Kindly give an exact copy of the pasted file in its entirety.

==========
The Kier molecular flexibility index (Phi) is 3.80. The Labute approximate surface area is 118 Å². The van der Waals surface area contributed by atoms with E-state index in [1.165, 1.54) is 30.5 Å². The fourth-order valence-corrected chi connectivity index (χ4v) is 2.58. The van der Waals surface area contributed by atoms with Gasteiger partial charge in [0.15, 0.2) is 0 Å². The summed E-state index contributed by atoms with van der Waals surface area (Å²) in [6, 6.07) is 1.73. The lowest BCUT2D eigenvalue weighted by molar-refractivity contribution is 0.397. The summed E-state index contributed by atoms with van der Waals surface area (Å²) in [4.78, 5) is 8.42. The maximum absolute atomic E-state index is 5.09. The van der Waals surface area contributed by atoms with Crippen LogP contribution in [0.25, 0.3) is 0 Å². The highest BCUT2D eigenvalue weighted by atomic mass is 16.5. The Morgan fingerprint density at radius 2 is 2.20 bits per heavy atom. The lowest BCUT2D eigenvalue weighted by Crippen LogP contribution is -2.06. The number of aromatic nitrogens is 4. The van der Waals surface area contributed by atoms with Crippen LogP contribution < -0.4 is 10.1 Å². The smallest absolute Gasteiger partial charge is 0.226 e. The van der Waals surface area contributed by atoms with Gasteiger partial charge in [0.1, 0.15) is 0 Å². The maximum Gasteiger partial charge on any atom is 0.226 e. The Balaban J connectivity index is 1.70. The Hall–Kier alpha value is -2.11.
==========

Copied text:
The Kier molecular flexibility index (Phi) is 3.80. The Labute approximate surface area is 118 Å². The van der Waals surface area contributed by atoms with E-state index in [1.165, 1.54) is 30.5 Å². The fourth-order valence-corrected chi connectivity index (χ4v) is 2.58. The van der Waals surface area contributed by atoms with Gasteiger partial charge in [0.15, 0.2) is 0 Å². The summed E-state index contributed by atoms with van der Waals surface area (Å²) in [6, 6.07) is 1.73. The lowest BCUT2D eigenvalue weighted by molar-refractivity contribution is 0.397. The summed E-state index contributed by atoms with van der Waals surface area (Å²) in [4.78, 5) is 8.42. The maximum absolute atomic E-state index is 5.09. The van der Waals surface area contributed by atoms with Crippen LogP contribution in [0.25, 0.3) is 0 Å². The highest BCUT2D eigenvalue weighted by atomic mass is 16.5. The Morgan fingerprint density at radius 2 is 2.20 bits per heavy atom. The lowest BCUT2D eigenvalue weighted by Crippen LogP contribution is -2.06. The number of aromatic nitrogens is 4. The van der Waals surface area contributed by atoms with Crippen LogP contribution < -0.4 is 10.1 Å². The smallest absolute Gasteiger partial charge is 0.226 e. The van der Waals surface area contributed by atoms with Gasteiger partial charge in [0.1, 0.15) is 0 Å². The maximum Gasteiger partial charge on any atom is 0.226 e. The Balaban J connectivity index is 1.70. The Hall–Kier alpha value is -2.11.